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Livestock slurry and manures have a real cash value in terms of nutrient content, but this can be variable so its worth getting them analysed.

The amount of nutrients that applied to land in slurry and manures will also depend on the volume applied; Table 1 indicates the amount of nutrient applied at various application rates:

Table 1: Nutrients applied at various application rates

Cattle Slurry Application Rate Applied Nutrient (kg/ha)
Litres per hectare Gallons per acre Total N Readily Available N Phosphate (P2O5) Potash (K2O) Sulphate (SO3)
15,000 3,300 39.0 18.0 18.0 48.0 10.5
25,000 5,499 65.0 30.0 30.0 80.0 17.5
35,000 7,699 91.0 42.0 42.0 112.0 24.5

However not all the nutrients are available in the year of application, with only around 50% of the Phosphate and 90% of the Potash being accessible. Depending on timing and method of application, between 10% and 65% of the Total Nitrogen is available to the following crop.

The best time to apply slurry is during the spring and summer to obtain the maximum amount of Nitrogen for the following crop. Band spreading or shallow injection methods of application maximise the amount of Nitrogen for plant growth compared to surface spreading.

The value of an application of slurry at the correct time and using the best equipment can be seen in Table 2. The values have been calculated using current costs for Ammonium Nitrate (£243/T), Triple Super Phosphate (£305/T) and Muriate of Potash (£280/T).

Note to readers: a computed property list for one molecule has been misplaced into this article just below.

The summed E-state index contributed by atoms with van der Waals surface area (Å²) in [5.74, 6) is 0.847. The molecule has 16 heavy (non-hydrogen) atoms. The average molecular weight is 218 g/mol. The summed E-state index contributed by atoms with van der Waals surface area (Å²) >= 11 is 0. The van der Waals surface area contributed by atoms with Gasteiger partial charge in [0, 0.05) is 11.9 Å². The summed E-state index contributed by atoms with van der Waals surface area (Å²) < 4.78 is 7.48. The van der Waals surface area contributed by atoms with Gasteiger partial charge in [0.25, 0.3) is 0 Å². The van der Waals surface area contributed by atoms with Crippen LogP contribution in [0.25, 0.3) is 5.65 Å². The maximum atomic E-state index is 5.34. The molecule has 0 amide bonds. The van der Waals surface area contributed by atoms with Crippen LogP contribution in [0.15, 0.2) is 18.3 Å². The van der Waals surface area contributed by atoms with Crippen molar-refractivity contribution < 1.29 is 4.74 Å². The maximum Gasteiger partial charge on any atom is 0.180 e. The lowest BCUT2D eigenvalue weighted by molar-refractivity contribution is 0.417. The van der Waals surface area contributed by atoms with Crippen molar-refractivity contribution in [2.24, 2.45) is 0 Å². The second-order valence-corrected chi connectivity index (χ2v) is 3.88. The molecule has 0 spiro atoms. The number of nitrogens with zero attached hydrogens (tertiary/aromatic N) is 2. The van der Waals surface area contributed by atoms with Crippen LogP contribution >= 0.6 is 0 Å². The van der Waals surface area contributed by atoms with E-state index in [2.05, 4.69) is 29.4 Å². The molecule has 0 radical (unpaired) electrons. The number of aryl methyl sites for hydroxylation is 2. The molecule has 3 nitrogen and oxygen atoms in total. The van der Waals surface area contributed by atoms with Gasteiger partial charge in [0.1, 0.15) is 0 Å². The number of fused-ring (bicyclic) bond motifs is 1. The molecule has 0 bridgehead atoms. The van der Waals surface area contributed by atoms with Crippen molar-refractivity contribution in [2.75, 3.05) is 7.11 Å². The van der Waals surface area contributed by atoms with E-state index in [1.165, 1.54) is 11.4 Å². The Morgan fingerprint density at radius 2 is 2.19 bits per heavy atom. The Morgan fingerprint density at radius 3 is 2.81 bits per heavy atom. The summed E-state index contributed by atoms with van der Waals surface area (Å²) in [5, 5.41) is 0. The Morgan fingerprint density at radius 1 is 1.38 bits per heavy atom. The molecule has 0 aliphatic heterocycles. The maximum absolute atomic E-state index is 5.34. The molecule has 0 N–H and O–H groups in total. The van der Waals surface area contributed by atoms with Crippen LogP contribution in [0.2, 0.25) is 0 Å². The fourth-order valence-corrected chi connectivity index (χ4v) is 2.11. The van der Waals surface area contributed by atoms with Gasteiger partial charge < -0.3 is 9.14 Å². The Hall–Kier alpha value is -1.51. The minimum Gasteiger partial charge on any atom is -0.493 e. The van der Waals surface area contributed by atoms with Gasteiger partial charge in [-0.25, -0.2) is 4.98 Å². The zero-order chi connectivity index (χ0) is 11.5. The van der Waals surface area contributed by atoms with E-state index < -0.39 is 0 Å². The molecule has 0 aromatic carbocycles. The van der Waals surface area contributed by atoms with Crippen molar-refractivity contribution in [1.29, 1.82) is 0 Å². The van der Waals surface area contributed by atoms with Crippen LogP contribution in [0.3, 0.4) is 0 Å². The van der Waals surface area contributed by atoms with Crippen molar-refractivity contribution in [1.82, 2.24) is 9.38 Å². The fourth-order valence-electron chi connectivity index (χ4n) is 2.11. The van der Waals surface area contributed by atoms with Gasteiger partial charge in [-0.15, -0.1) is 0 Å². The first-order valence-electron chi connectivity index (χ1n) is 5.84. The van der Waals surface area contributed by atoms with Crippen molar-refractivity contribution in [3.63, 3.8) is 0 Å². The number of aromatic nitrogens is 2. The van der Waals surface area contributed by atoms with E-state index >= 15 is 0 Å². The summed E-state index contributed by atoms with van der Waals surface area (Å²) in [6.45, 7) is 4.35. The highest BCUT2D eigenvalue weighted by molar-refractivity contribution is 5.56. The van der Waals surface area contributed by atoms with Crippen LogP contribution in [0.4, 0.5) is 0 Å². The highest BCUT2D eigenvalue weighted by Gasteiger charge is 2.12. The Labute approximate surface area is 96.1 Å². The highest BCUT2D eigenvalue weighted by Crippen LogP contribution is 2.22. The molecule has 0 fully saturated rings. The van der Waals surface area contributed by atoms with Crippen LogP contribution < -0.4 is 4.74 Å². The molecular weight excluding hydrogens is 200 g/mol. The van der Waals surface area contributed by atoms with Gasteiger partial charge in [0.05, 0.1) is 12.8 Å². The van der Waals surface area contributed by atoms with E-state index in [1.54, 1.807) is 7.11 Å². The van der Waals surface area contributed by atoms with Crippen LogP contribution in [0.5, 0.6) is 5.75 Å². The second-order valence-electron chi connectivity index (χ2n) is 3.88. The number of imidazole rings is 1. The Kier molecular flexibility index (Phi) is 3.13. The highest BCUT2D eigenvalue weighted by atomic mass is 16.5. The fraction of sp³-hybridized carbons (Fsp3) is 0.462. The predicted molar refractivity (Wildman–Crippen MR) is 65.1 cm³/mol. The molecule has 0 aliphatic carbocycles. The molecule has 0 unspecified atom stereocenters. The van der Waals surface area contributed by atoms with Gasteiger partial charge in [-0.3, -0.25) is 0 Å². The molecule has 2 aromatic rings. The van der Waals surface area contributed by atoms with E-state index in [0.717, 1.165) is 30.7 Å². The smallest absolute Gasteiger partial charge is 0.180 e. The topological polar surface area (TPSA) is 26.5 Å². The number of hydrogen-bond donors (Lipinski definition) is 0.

Table 1: Nutrients applied at various application rates

Cattle Slurry Application Rate Applied Nutrient (£/ha)
Litres per hectare Gallons per acre Total N Phosphate (P2O5) Potash (K2O) Sulphate (SO3)
15,000 3,300 £16.48 £5.97 £20.16 £42.61
25,000 5,499 £27.47 £9.95 £33.60 £71.02
35,000 7,699 £38.46 £13.92 £47.04 £99.42

As the value of the Sulphate has not been included, the total benefit to the farm could be slightly higher than the value in the table above.

"Technical Note (TN736): Optimising the application of livestock farmyard manures and slurries" (which replaces SRUC “TN650 Optimising the application of bulky organic fertilisers”) provides additional information, including typical nutrient content of various slurry and manures. The Technical Note is available via the Farm Advisory Service (FAS) at www.fas.scot

Gavin Elrick, SAC Consulting

This article from Farming for a Better Climate was funded by the Scottish Government as part of its Climate Change Advisory Activiey and first published in the Farming Scotland Magazine during June 2016.